A wood-burning oven provides a beautiful focal point in an outdoor kitchen. It is also a great stand alone for outdoor cooking and entertaining. Many people building a wood-burning oven have been dreaming about it for years. This page gives an overview of what you need to know when you get serious about building a wood-fired oven.
When planning your project, it is important to understand what goes into a pizza oven. All wood-fired oven projects have these components:
- Functional Oven Appliance
If you plan to put your oven on a foundation slab poured at the time your home was built, you are set. If you need to extend your patio or add a footing in your yard, the specifications will vary depending on what your municipality requires. Check with your local governing groups before building. Wood-burning pizza ovens can weigh over 5,000 lbs. We recommend using #4 rebar. In most installations, the oven foundation should have a 12-18” footing with the center at least 6” deep.
Most residential installations go for a basic concrete block base with wood storage below the oven. The base can extend on either side to accommodate other cooking appliances, additional countertops, and add base cabinetry for storage. The concrete block base must be reinforced to support the weight of a wood-burning oven.
To keep wood accessible (and minimize the space available for critters) we recommend sectioning the oven base. The base foot-print is about 6′ square for most residential ovens. We partition off a section toward the front to provide storage for two stacks of wood.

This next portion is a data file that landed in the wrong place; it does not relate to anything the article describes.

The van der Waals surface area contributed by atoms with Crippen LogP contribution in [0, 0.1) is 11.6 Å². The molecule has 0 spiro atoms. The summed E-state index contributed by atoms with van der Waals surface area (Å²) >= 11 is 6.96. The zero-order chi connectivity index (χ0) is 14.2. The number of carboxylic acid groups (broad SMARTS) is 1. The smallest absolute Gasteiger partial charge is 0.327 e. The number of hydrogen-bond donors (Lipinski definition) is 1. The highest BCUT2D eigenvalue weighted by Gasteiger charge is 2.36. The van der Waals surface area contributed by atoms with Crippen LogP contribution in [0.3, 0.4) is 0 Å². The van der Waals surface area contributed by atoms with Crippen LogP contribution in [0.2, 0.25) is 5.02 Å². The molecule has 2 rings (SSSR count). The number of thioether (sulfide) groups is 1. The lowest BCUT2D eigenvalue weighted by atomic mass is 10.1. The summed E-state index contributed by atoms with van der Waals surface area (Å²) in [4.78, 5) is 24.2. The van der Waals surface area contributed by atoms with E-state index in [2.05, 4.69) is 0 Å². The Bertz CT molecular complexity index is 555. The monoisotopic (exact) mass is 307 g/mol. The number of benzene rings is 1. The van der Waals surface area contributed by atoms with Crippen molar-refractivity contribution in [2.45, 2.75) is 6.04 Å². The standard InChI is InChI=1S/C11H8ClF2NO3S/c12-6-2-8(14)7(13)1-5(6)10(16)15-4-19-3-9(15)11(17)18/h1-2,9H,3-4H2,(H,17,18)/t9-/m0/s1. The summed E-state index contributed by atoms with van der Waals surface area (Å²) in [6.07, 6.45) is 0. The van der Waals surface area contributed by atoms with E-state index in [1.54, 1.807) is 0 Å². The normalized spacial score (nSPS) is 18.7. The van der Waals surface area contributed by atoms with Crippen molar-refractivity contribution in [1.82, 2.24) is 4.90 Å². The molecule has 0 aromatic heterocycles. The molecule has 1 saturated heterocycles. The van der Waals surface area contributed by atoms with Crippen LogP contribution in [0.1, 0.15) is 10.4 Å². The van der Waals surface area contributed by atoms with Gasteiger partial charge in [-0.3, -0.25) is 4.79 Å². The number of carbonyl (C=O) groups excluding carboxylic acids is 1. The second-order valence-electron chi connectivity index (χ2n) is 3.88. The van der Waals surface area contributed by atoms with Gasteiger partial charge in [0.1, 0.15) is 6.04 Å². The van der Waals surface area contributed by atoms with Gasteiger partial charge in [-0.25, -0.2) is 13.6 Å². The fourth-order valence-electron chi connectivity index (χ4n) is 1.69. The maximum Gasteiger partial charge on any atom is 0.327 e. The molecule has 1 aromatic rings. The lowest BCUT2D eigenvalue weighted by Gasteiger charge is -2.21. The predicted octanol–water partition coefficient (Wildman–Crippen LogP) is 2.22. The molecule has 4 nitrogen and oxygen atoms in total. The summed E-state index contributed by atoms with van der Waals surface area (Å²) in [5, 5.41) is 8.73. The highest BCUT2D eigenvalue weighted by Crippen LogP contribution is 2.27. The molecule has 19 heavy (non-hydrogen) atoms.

The Insulated Crossover Slab
A correctly insulated and formed crossover slab is critical. The crossover slab becomes the base of the oven hearth, and it is an important thermal break. The crossover slab can either limit or augment the oven’s thermal mass. The crossover slab must be absolutely level in every direction before we build the oven vault (or assemble a refractory kit).
We prefer to do the insulated crossover slab ourselves, even if another contractor (or the homeowner) has built the base. In addition to needing a perfectly level surface, we use a proprietary layering of insulating and non-insulating material to control the final thermal mass of the oven. The right thermal mass may vary depending on how you plan to use the oven.
The Oven Appliance
For the oven itself, choose either a handcrafted wood-burning oven or a refractory oven kit. See our Texas Oven and Do-it-yourself-kits pages for more information on the right oven for you.
Insulation and Weatherproofing
Once the oven core is constructed, it is wrapped in a ceramic blanket and a rough coat of high-heat mortar. The construction and insulation on our handcrafted wood-fired ovens provide days of cooking from a single burn. A well-insulated oven is comfortable to touch on the outside even when the internal temperature is over 1,000 degrees. The insulated oven core can be weatherproofed in either a dome or box shape.
Dome – a visible dome is the classic shape. Once the oven has a rough coat of stucco to protect the insulating blanket, it is cured before finishing.
Box – the dome is enclosed in a block box. This option works when the oven is enclosed in a wall or finished with a gabled roof. The oven core is enclosed in a small concrete block box to protect the insulating blanket and is cured before finishing.
From the classic exposed dome oven with a rough stone façade to a sleek modern stucco box with steel trim, your functional oven appliance can be finished-out to suit your taste and match your home.
We are happy to take an oven project from the ground all the way to our First-fire™ service where we bring food and get our customers up to speed on using their ovens. On many projects, we come in as the oven experts and build the base, crossover-slab, and functional oven appliance. At that point we transition the oven over to another crew to complete the finish-out. Either way, a beautiful finish-out makes a wood-burning oven the centerpiece of an outdoor space.
Venting styles and costs vary depending on the oven’s position. When planning the project, consider venting first, especially if the oven will be under a cover. Ideally you want to put in the oven and venting before the framers are on site.